By Shelby Wood
Please provide a brief summary of your resume and educational background.
I started off as a high school teacher. I taught in Boston public schools. I loved doing that, but then I got the opportunity to teach at the college level, so I taught writing at UMass Boston for about six years. I also supervised student teachers there. Doing that kind of gave me a taste for teaching college and I really enjoyed it, so I thought it was worthwhile to do my Ph.D. and try and get a permanent full-time position as a college professor. As far as educational background, I had done my English degree at Harvard. I had focused on Irish literature. [During] my senior year, I wrote my thesis on Yeats. Then I had lived in Ireland and did my master’s in Irish literature. Total, I lived there for about six years and then came to Framingham in 2009.
What courses do you teach?
I teach Irish Literature and Contemporary Irish Literature. I have taught a Literary Study course based on James Joyce. I am hoping to teach a seminar sometime in the future on Joyce and W. B. Yeats, an Irish poet. I also teach the general methods and English methods for students who are training to be middle and high school English teachers and I supervise them in their student teacher placement.
Are you currently working on any projects?
I have a few different research projects that I am working on. One is taking a look at our placement of student teachers in local school districts. I have been developing a partnership with Framingham public schools and Marlborough public schools and working with a professor in the psychology department, Deb McMakin, to try and assess our students’ cultural competence and sensitivity to K-12 students from diverse cultures. We are working on diversity issues in terms of education. I am just about finished with an article on an Irish woman named Mary Beckett. This article has been accepted so it will be published
sometime this year.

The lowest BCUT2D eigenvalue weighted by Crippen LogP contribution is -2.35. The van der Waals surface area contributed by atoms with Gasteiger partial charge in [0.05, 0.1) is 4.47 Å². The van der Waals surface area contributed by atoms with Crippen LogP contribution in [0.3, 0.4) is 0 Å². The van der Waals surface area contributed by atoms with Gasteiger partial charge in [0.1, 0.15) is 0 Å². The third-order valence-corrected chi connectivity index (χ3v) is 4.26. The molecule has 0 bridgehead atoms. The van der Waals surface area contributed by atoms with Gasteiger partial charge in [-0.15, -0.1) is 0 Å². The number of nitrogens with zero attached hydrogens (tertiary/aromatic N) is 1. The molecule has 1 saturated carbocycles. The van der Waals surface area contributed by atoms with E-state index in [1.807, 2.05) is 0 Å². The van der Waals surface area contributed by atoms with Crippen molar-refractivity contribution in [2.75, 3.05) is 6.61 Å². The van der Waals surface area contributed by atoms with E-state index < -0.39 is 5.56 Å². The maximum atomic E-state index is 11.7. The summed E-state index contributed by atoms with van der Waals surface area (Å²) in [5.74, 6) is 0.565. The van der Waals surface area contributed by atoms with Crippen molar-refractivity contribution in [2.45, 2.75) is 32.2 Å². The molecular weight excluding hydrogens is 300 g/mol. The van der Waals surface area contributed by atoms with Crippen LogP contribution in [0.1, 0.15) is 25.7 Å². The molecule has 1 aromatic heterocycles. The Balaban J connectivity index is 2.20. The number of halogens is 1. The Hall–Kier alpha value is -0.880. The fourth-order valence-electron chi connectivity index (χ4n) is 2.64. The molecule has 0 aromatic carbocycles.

Can you explain the Liberal Studies program?
Liberal Studies is an interdisciplinary program. It allows students to choose a class from two
departments, occasionally three departments. It’s a rigorous program that allows student to take five classes that are 300-level courses. They have to fulfill all the prerequisites for those. They have to take an Introduction to Research Methods Seminar as well a seminar for which they write a 25-page paper and they have to do a lot of independent research writing. But it’s a great major for students who have a specific career in mind that’s not exactly addressed by some of our majors ... but they want to be able to take courses across multiple departments, while still having a high-level program.
Do you recommend any classes to take?
I would love to recommend my own classes, the Irish literature classes. There are so many rich offerings and good courses here that I wouldn’t know which ones to recommend.
Do you have any advice for students?
I would say to try and make the most of your college years. I know people tell you it’s the best years of your life, but it really is a special time in your life, where you can focus on your own development and also get to know students who are at your own age who are possibly from different backgrounds than yours. I would really encourage students to make the most out of that opportunity to meet other people your age whose lives have been totally different from yours. Introduce yourself or try a new club, new activity and new sport that you have never been able to do before. I think college is a great time to reinvent yourself in a different direction – most of all, to reach out to other students because I think we have a really amazing group of students here.